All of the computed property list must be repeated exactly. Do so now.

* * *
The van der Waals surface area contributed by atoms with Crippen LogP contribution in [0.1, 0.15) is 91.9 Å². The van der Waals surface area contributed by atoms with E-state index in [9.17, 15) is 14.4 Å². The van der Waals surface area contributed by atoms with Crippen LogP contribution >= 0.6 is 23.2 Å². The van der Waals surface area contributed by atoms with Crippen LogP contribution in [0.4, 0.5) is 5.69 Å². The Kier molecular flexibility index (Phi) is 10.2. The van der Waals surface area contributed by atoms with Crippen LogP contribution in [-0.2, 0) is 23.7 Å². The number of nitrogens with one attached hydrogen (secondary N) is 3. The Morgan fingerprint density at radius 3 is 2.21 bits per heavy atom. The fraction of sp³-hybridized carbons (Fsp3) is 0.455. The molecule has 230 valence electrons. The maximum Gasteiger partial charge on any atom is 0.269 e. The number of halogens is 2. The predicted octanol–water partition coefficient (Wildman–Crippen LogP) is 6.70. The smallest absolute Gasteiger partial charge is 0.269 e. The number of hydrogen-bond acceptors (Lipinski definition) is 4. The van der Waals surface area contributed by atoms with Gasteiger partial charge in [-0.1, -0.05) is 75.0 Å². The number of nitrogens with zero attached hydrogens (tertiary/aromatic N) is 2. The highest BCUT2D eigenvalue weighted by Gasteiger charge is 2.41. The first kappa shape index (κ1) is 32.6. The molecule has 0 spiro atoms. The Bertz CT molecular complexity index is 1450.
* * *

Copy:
The van der Waals surface area contributed by atoms with Crippen LogP contribution in [0.1, 0.15) is 91.9 Å². The van der Waals surface area contributed by atoms with E-state index in [9.17, 15) is 14.4 Å². The van der Waals surface area contributed by atoms with Crippen LogP contribution >= 0.6 is 23.2 Å². The van der Waals surface area contributed by atoms with Crippen LogP contribution in [0.4, 0.5) is 5.69 Å². The Kier molecular flexibility index (Phi) is 10.2. The van der Waals surface area contributed by atoms with Crippen LogP contribution in [-0.2, 0) is 23.7 Å². The number of nitrogens with one attached hydrogen (secondary N) is 3. The Morgan fingerprint density at radius 3 is 2.21 bits per heavy atom. The fraction of sp³-hybridized carbons (Fsp3) is 0.455. The molecule has 230 valence electrons. The maximum Gasteiger partial charge on any atom is 0.269 e. The number of halogens is 2. The predicted octanol–water partition coefficient (Wildman–Crippen LogP) is 6.70. The smallest absolute Gasteiger partial charge is 0.269 e. The number of hydrogen-bond acceptors (Lipinski definition) is 4. The van der Waals surface area contributed by atoms with Gasteiger partial charge in [-0.1, -0.05) is 75.0 Å². The number of nitrogens with zero attached hydrogens (tertiary/aromatic N) is 2. The highest BCUT2D eigenvalue weighted by Gasteiger charge is 2.41. The first kappa shape index (κ1) is 32.6. The molecule has 0 spiro atoms. The Bertz CT molecular complexity index is 1450.